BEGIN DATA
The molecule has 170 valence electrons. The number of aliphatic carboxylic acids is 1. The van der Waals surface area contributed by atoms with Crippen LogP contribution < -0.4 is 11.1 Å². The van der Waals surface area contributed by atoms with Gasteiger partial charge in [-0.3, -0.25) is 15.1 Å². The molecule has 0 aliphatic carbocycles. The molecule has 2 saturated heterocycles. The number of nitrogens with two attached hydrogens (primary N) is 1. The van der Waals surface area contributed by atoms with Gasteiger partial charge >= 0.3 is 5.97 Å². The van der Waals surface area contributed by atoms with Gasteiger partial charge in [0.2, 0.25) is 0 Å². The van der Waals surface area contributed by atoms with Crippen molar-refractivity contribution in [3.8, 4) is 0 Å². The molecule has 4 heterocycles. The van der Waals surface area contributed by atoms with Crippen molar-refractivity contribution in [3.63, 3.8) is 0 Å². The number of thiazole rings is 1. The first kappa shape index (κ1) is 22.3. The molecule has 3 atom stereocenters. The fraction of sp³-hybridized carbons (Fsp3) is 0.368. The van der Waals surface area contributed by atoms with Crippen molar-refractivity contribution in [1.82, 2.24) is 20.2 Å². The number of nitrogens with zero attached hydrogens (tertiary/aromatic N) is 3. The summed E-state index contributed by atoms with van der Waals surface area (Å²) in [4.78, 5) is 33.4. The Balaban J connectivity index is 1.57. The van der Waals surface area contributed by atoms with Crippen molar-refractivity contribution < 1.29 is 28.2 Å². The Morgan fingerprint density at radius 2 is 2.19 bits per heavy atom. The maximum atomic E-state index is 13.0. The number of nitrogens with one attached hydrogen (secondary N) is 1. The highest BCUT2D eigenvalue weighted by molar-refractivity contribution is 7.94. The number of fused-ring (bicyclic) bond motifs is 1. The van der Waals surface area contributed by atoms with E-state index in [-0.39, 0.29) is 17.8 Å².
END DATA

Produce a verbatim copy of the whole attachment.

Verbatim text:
The molecule has 170 valence electrons. The number of aliphatic carboxylic acids is 1. The van der Waals surface area contributed by atoms with Crippen LogP contribution < -0.4 is 11.1 Å². The van der Waals surface area contributed by atoms with Gasteiger partial charge in [-0.3, -0.25) is 15.1 Å². The molecule has 0 aliphatic carbocycles. The molecule has 2 saturated heterocycles. The number of nitrogens with two attached hydrogens (primary N) is 1. The van der Waals surface area contributed by atoms with Gasteiger partial charge >= 0.3 is 5.97 Å². The van der Waals surface area contributed by atoms with Gasteiger partial charge in [0.2, 0.25) is 0 Å². The van der Waals surface area contributed by atoms with Crippen molar-refractivity contribution in [3.8, 4) is 0 Å². The molecule has 4 heterocycles. The van der Waals surface area contributed by atoms with Crippen molar-refractivity contribution in [3.63, 3.8) is 0 Å². The number of thiazole rings is 1. The first kappa shape index (κ1) is 22.3. The molecule has 3 atom stereocenters. The fraction of sp³-hybridized carbons (Fsp3) is 0.368. The van der Waals surface area contributed by atoms with Crippen molar-refractivity contribution in [1.82, 2.24) is 20.2 Å². The number of nitrogens with zero attached hydrogens (tertiary/aromatic N) is 3. The summed E-state index contributed by atoms with van der Waals surface area (Å²) in [4.78, 5) is 33.4. The Balaban J connectivity index is 1.57. The van der Waals surface area contributed by atoms with Crippen molar-refractivity contribution < 1.29 is 28.2 Å². The Morgan fingerprint density at radius 2 is 2.19 bits per heavy atom. The maximum atomic E-state index is 13.0. The number of nitrogens with one attached hydrogen (secondary N) is 1. The highest BCUT2D eigenvalue weighted by molar-refractivity contribution is 7.94. The number of fused-ring (bicyclic) bond motifs is 1. The van der Waals surface area contributed by atoms with E-state index in [-0.39, 0.29) is 17.8 Å².